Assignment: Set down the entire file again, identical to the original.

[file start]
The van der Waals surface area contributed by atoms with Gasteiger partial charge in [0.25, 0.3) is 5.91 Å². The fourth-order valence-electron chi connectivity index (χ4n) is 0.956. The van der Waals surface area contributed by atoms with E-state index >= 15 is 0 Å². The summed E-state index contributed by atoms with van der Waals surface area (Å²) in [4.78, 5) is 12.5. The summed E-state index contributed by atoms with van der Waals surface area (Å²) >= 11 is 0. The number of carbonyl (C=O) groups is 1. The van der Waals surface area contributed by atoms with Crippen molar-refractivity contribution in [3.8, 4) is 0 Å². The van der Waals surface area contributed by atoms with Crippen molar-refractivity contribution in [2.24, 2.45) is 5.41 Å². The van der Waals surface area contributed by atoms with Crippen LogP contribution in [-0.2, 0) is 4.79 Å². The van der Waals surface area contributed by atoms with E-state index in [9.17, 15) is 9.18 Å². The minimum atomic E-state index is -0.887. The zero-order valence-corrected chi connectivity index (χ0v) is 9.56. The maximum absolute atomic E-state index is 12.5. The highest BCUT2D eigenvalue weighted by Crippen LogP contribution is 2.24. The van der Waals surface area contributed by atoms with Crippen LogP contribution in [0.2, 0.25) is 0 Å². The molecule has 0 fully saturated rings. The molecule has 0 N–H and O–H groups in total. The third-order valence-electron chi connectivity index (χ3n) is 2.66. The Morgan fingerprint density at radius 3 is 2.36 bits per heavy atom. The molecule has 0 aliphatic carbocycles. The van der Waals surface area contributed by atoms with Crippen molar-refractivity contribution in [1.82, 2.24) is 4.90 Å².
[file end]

The van der Waals surface area contributed by atoms with Gasteiger partial charge in [0.25, 0.3) is 5.91 Å². The fourth-order valence-electron chi connectivity index (χ4n) is 0.956. The van der Waals surface area contributed by atoms with E-state index >= 15 is 0 Å². The summed E-state index contributed by atoms with van der Waals surface area (Å²) in [4.78, 5) is 12.5. The summed E-state index contributed by atoms with van der Waals surface area (Å²) >= 11 is 0. The number of carbonyl (C=O) groups is 1. The van der Waals surface area contributed by atoms with Crippen molar-refractivity contribution in [3.8, 4) is 0 Å². The van der Waals surface area contributed by atoms with Crippen molar-refractivity contribution in [2.24, 2.45) is 5.41 Å². The van der Waals surface area contributed by atoms with Crippen LogP contribution in [-0.2, 0) is 4.79 Å². The van der Waals surface area contributed by atoms with E-state index in [9.17, 15) is 9.18 Å². The minimum atomic E-state index is -0.887. The zero-order valence-corrected chi connectivity index (χ0v) is 9.56. The maximum absolute atomic E-state index is 12.5. The highest BCUT2D eigenvalue weighted by Crippen LogP contribution is 2.24. The van der Waals surface area contributed by atoms with Crippen LogP contribution in [0.2, 0.25) is 0 Å². The molecule has 0 fully saturated rings. The molecule has 0 N–H and O–H groups in total. The third-order valence-electron chi connectivity index (χ3n) is 2.66. The Morgan fingerprint density at radius 3 is 2.36 bits per heavy atom. The molecule has 0 aliphatic carbocycles. The van der Waals surface area contributed by atoms with Crippen molar-refractivity contribution in [1.82, 2.24) is 4.90 Å².